@David Mertz
 I think I can't explain well my ideas ^^. I'll try to be really detailed so I'm not sure I'm actually saying what I'm thinking.

Let's consider the idea of that Vector class this way :
Vectors are list of a defined type (may be immutable ?) and adds sugar syntaxing for vectorized operations.

Based on this small and not complete enough definition, we should be able to apply any function to that vector.
I identify two ways functions are used with  vectors : it's either applied on the vector as an iterable/list, or on the elements of this vector.
Thus, we need to be have different notations for those two uses. To keep it coherent with  Python, if a functions is applied on the vector as an iterable,
the vector is given as a parameter :

>>> len(v)  # Number of elements in the Vector `v`

If we want to apply a function on each element of the list, we should then use another notations. So far, several have been proposed.
In the following example showing the different notations, we use the generic way so we can apply it to user-defined functions :

>>> # Compute the length of each element of the Vector `v`
>>> v.apply(len)
>>> v @ len

Another example with parameters
>>> # Replace all "a" by "b"
>>> v.apply(lambda s: s.replace("a", "b"))
>>> v @ (lambda s: s.replace("a", "b"))

My personal opinion is that the two notations feel good. One is standard, the other is not but is less verbose and it's a good point.

Now that I detailed everything in my brain and by mail, I guess we are just saying the same thing !

There's something I didn't mention on purpose, it's the use of : `v.lower()`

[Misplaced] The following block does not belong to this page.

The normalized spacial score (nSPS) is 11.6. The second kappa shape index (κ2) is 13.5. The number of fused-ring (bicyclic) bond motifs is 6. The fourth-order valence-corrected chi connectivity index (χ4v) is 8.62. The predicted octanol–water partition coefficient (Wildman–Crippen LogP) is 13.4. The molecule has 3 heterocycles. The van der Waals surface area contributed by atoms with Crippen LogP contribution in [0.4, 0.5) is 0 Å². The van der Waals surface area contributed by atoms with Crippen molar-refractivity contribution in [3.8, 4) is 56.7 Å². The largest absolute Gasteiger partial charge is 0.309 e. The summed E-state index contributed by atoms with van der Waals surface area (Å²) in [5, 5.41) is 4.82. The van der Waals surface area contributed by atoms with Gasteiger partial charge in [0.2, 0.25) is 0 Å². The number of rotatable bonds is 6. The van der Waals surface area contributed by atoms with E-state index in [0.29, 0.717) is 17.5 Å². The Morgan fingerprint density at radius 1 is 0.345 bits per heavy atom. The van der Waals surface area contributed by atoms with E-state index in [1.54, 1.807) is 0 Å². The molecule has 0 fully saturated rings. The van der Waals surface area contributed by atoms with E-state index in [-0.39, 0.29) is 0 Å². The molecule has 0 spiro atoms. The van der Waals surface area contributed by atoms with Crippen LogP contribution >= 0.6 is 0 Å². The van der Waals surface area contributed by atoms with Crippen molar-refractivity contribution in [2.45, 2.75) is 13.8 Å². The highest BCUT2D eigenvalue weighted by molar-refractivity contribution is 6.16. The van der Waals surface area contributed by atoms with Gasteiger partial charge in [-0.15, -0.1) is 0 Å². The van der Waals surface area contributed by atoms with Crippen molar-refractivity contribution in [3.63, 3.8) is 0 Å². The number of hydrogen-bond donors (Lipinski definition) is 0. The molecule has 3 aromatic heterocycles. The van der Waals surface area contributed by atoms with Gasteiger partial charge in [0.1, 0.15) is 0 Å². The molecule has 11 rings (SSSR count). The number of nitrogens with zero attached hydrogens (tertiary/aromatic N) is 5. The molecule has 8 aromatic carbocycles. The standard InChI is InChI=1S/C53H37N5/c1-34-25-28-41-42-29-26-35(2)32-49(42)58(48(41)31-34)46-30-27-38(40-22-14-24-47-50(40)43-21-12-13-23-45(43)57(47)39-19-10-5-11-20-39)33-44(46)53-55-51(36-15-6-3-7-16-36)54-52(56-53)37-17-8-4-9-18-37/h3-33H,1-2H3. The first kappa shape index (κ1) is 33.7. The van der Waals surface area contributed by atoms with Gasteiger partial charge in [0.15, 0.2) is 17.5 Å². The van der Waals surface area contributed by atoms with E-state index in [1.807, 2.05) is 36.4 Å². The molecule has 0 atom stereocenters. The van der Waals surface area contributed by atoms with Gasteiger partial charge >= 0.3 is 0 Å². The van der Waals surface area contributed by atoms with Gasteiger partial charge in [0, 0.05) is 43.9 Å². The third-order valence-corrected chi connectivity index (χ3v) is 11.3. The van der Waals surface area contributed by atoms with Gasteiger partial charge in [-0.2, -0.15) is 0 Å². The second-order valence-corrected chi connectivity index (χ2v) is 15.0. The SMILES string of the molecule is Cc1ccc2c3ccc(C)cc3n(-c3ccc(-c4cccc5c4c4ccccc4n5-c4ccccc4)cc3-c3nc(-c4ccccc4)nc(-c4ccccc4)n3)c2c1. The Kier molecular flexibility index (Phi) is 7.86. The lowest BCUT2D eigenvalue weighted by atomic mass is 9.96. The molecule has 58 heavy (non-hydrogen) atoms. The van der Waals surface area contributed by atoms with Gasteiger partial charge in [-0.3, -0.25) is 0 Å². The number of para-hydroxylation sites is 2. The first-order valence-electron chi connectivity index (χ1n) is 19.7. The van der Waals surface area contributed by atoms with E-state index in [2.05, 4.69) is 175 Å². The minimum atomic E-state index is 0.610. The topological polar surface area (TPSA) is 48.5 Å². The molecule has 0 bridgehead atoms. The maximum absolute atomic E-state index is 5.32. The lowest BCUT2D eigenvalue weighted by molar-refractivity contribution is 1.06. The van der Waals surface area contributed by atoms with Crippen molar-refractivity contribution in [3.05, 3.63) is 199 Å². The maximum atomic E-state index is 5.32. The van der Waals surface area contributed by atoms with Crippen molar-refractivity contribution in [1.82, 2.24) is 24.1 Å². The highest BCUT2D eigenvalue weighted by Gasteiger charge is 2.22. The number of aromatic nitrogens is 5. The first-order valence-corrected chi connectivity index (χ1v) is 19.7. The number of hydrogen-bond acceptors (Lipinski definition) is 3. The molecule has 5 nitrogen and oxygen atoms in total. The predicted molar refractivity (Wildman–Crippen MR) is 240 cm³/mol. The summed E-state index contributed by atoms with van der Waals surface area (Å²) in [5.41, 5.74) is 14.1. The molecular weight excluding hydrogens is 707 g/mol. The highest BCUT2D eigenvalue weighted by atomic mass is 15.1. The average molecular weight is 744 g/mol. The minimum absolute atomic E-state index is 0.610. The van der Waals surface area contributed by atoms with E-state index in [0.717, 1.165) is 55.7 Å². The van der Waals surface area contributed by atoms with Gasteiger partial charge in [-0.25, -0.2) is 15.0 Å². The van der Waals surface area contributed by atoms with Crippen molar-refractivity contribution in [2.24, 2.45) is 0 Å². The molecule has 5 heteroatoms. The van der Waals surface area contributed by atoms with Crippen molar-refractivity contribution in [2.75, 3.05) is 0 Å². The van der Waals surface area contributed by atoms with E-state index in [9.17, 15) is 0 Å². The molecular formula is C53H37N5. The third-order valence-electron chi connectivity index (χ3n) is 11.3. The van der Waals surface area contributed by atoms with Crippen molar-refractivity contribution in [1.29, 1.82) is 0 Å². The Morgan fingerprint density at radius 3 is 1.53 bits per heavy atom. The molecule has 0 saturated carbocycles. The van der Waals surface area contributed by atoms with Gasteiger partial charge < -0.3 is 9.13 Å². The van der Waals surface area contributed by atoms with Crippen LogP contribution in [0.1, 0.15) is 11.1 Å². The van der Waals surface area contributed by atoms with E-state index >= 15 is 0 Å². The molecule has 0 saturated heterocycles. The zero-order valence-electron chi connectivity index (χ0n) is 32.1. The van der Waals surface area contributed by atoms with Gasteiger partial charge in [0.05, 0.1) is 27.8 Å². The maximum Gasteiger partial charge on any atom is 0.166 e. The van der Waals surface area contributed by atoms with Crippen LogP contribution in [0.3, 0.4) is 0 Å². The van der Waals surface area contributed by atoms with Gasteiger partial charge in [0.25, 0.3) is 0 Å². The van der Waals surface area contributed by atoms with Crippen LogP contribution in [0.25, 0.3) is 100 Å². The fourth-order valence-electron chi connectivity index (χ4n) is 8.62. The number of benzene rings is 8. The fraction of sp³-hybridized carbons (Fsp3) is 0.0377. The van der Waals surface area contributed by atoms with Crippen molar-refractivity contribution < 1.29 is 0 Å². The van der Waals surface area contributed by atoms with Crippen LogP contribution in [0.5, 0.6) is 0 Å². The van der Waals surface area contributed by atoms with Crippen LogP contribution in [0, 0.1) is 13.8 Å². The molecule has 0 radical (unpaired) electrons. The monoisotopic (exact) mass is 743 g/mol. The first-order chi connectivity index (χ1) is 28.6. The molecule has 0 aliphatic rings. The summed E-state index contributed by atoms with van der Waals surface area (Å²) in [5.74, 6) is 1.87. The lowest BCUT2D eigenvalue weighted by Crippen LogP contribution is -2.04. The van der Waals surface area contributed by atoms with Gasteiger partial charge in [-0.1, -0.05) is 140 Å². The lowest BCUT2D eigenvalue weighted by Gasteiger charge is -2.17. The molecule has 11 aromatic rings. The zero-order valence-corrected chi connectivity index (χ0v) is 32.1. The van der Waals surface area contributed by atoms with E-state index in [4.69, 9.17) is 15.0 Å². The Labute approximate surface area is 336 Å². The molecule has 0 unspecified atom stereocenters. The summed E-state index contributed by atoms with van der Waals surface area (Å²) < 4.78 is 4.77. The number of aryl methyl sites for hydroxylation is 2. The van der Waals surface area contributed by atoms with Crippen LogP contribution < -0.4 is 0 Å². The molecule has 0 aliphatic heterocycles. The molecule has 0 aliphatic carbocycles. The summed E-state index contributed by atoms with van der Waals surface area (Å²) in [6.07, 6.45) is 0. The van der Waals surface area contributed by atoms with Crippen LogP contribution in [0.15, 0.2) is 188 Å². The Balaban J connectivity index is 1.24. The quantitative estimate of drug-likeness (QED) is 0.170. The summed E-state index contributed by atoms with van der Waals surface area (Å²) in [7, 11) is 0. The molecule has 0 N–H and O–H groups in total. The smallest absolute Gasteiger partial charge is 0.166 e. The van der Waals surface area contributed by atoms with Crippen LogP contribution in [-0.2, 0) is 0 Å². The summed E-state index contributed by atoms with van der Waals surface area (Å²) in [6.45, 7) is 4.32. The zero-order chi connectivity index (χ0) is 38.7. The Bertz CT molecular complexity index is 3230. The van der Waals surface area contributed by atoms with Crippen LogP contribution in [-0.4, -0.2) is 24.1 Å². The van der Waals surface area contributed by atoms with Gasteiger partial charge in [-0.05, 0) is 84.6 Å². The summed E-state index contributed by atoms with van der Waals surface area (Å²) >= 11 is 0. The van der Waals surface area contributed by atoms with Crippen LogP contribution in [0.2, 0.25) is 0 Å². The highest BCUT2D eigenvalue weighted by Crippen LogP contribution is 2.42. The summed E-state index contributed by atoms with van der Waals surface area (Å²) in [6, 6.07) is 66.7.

I think having special cases of how vectors works is not a good idea : it's confusing.
If we want the user to be able to use user-defined functions we need a notation. Having something different for some
of the functions feels weird to me. And obviously, if the user can't use its own functions, this whole thing is pretty useless.

Tell me if I got anything wrong.

Nb : I found a way to simplify my previous example using lambda instead of partial.

Le dim. 3 févr. 2019 à 21:34, David Mertz <mertz@gnosis.cx> a écrit :
On Sun, Feb 3, 2019 at 3:16 PM Ronald Oussoren <ronaldoussoren@mac.com> wrote:
The @ operator is meant for matrix multiplication (see PEP 465) and is already used for that in NumPy. IMHO just that is a good enough reason for not using @ as an elementwise application operator (ignoring if having an such an operator is a good idea in the first place).

Co-opting operators is pretty common in Python.  For example, the `.__div__()` operator spelled '/' is most often used for some kind of numeric division.  Some variations on that, for example vectorized in NumPy.  And different numeric types operate a bit differently.  The name of the magic method obvious suggests division.

And yet, in the standard library we have pathlib which we can use like this (from the module documentation):
>>> p = Path('/etc')
>>> q = p / 'init.d' / 'reboot'
That use is reasonable and iconic, even if it is nothing like division.

The `.__mod__()` operator spelled '%' means something very different in relation to a float or int object versus a string object.  I.e. modulo division versus string interpolation.

I've even seen documentation of some library that coopts `.__matmul__()` to do something with email addresses.  It's not a library I use, just something I once saw the documentation on, so I'm not certain of details.  But you can imagine that e.g. :

email = user @ domain

Could be helpful and reasonable (exact behavior and purpose could vary, but it's "something about email" iconically).

In other words, I'm not opposed to using the @ operator in my stringpy.Vector class out of purity about the meaning of operators.  I just am not convinced that it actually adds anything that is not easier without it.
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